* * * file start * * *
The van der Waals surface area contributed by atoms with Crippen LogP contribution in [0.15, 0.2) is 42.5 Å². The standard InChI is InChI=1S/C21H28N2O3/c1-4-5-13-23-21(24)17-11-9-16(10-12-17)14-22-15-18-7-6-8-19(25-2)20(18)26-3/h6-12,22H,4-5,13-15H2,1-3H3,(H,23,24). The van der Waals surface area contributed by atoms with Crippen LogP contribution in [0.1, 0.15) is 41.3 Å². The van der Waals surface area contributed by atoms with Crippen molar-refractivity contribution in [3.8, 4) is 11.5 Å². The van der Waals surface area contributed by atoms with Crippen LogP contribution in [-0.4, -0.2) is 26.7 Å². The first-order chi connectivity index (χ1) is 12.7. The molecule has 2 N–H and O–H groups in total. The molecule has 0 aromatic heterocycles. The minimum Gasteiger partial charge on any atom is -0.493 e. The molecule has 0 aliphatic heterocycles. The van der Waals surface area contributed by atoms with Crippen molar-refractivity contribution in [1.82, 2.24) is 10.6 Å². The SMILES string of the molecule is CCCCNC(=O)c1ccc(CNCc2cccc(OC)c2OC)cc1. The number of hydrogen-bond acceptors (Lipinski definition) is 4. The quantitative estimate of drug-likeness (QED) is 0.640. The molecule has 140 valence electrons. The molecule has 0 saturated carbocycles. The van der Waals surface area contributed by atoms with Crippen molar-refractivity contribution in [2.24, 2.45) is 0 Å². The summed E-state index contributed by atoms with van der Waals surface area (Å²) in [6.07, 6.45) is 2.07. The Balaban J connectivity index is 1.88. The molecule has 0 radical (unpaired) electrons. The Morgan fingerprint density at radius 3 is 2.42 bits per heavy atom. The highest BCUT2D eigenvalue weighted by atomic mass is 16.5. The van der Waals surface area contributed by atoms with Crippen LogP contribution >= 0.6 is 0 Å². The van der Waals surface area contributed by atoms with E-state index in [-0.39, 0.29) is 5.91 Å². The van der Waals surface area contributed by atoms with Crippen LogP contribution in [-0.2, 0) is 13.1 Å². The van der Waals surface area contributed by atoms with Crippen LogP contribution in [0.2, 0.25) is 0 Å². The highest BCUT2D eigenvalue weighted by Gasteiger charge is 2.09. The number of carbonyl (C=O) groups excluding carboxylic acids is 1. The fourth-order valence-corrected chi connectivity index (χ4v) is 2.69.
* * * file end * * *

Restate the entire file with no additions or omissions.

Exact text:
The van der Waals surface area contributed by atoms with Crippen LogP contribution in [0.15, 0.2) is 42.5 Å². The standard InChI is InChI=1S/C21H28N2O3/c1-4-5-13-23-21(24)17-11-9-16(10-12-17)14-22-15-18-7-6-8-19(25-2)20(18)26-3/h6-12,22H,4-5,13-15H2,1-3H3,(H,23,24). The van der Waals surface area contributed by atoms with Crippen LogP contribution in [0.1, 0.15) is 41.3 Å². The van der Waals surface area contributed by atoms with Crippen molar-refractivity contribution in [3.8, 4) is 11.5 Å². The van der Waals surface area contributed by atoms with Crippen LogP contribution in [-0.4, -0.2) is 26.7 Å². The first-order chi connectivity index (χ1) is 12.7. The molecule has 2 N–H and O–H groups in total. The molecule has 0 aromatic heterocycles. The minimum Gasteiger partial charge on any atom is -0.493 e. The molecule has 0 aliphatic heterocycles. The van der Waals surface area contributed by atoms with Crippen molar-refractivity contribution in [1.82, 2.24) is 10.6 Å². The SMILES string of the molecule is CCCCNC(=O)c1ccc(CNCc2cccc(OC)c2OC)cc1. The number of hydrogen-bond acceptors (Lipinski definition) is 4. The quantitative estimate of drug-likeness (QED) is 0.640. The molecule has 140 valence electrons. The molecule has 0 saturated carbocycles. The van der Waals surface area contributed by atoms with Crippen molar-refractivity contribution in [2.24, 2.45) is 0 Å². The summed E-state index contributed by atoms with van der Waals surface area (Å²) in [6.07, 6.45) is 2.07. The Balaban J connectivity index is 1.88. The molecule has 0 radical (unpaired) electrons. The Morgan fingerprint density at radius 3 is 2.42 bits per heavy atom. The highest BCUT2D eigenvalue weighted by atomic mass is 16.5. The van der Waals surface area contributed by atoms with Crippen LogP contribution >= 0.6 is 0 Å². The van der Waals surface area contributed by atoms with E-state index in [-0.39, 0.29) is 5.91 Å². The van der Waals surface area contributed by atoms with Crippen LogP contribution in [-0.2, 0) is 13.1 Å². The van der Waals surface area contributed by atoms with Crippen LogP contribution in [0.2, 0.25) is 0 Å². The highest BCUT2D eigenvalue weighted by Gasteiger charge is 2.09. The number of carbonyl (C=O) groups excluding carboxylic acids is 1. The fourth-order valence-corrected chi connectivity index (χ4v) is 2.69.